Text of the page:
In the summer of 1870 smelters began to be built in Salt Lake Valley, the first one completed being that of the Woodhull Brothers, on Big Cottonwood Creek, eight miles south of this city. From these works were shipped the first bullion produced from the Utah mines. It was smelted from the ores of Little Cottonwood, notably those of the Monitor and Magnet mines. The Badger State Smelting Works, also south of the city, were begun in August, 1870, and produced their first bullion in March of the year following. Then came the Jennings and Pascoe smelter, just north of the Warm Springs, Colonel D. E. Buel's furnace at the mouth of Little Cottonwood Canyon, the smelting works of Buel and Bateman in Bingham Canyon, and many others in various places. Among the best of these were those of Colonel Buel, in Little Cottonwood. In East Canyon, in the Ophir District, was erected in May and June, 1871, the pioneer crushing and amalgamating mill. It had fifteen stamps, and was built by the Walker Brothers for working the silver ores of that vicinity. From the summer of 1869 to the fall of 1871, ten thousand tons of silver and gold ores, valued at $2,500,000; four thousand, five hundred tons of gold and silver bullion, worth $1,237,000; and two hundred and thirty-one tons of copper ore, valued at $6,000, were shipped from the Territory. Silver bars, obtained by milling the silver ores, produced $120,000. During the same period the annual product of gold from Bingham Canyon was increased by means of superior sluicing methods from $150,000 to $250,000.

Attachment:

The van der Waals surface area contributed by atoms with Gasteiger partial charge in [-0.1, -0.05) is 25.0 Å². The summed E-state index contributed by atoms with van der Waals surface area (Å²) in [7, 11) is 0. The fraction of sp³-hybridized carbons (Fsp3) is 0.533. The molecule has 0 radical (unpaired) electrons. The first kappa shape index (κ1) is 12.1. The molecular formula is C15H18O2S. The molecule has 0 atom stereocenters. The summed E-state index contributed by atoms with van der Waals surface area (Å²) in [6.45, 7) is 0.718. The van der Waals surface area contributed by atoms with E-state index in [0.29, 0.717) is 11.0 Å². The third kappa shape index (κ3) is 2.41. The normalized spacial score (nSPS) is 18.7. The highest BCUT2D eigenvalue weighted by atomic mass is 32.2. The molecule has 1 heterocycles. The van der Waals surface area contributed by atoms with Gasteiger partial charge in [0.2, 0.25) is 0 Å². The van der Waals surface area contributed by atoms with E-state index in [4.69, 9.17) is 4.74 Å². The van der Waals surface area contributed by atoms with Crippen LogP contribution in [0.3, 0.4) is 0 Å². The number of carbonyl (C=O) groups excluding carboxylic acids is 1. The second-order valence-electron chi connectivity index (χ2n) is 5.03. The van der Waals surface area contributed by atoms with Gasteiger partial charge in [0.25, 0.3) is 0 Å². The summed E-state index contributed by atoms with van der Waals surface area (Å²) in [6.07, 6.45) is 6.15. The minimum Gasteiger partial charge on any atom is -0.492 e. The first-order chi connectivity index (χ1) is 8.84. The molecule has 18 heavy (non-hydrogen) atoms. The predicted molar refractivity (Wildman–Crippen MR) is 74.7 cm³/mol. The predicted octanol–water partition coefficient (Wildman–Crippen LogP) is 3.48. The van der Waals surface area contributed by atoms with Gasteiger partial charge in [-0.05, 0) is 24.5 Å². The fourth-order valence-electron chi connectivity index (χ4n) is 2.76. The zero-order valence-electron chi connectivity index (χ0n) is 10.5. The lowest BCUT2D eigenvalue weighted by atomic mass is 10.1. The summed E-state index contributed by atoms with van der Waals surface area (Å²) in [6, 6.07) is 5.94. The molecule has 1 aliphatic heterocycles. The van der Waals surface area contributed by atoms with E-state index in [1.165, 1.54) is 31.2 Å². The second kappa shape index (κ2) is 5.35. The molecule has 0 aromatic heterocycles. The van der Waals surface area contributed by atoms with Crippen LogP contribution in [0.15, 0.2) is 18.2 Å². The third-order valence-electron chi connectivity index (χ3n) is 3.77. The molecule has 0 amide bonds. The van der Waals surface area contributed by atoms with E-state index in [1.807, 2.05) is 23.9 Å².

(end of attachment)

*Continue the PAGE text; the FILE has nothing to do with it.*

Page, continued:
October 16, 1873
"At the Flagstaff and Last Chance smelters are an accumulation of 350 tons of base bullion; at the Chicago smelter, 80 tons; at the American Smelting Company's works, 50; at Carson & Buzzo's running smelters, 60; at the Sheridan Hill Smelting Co's works, 40; at the Mountain Chief, 50; at the Saturn, 30; at the Wasatch, 50; and at the Davenport, about 40. On an average value of $200 a ton, this represents $149,000! There are also some twenty tons of crude copper, from the Mammoth Copperopolls smelter, worth say $400 per ton; and then comes the product of the Germania separating and refining works, which turns out the pure gold, silver, copper and lead from the base bullion." (Helena Weekly Herald, October 16, 1873)
January 1, 1877
"The bullion shipped from the territory according to the tonnage report of the Utah Central railroad for the year 1876, amounts to 20,030 tons, while our reports from the smelters show as follows." (Salt Lake Tribune, January 1, 1877)
|Chicago (Stockton)||2,517 tons|
|Galena (West Jordan)||2,350 tons|
|Waterman (Stockton)||2,100 tons|
|Flagstaff (Sandy)||2,000 tons|
|Davenport (Sandy)||2,000 tons|
|Germania (Murray)||1,700 tons|
|Longmaid (Stockton)||1,700 tons|
|Sheridan Hill (West Jordan)||1,700 tons|
|Saturn (Sandy)||1,600 tons|
|Pascoe (Warm Springs)||1,200 tons|
|Morgan (Murray)||300 tons|
|Wasatch (Murray)||100 tons|
During mid 1877, the larger mines and smelter of Utah were idle due to the low price of metals on the metal markets of th east. Mine and smelter owners met with officials of Union Pacific, asking for a reduction in freight rates, to help mines better compete on the national markets. The mines had already removed their high-grade ore, and the low price of metals, together with high freight rates, were making it difficult for Utah mines and smelters to pay their expenses in mining the low-grade ores that remained. These major mines (a total of eight) included: Jordan, Neptune and Kempton, Saturn, Utah, Winnamuck, Spanish, and Davenport. The idle smelters (a total of nine smelters, with 24 stacks) included: Jordan (3 stacks); Sheridan Hill (4); Saturn (2); Davenport (2); and Winnamuck (3). (The New North-West [Deer Lodge, Montana], June 29, 1877, citing Salt Lake Tribune, June 21, 1877)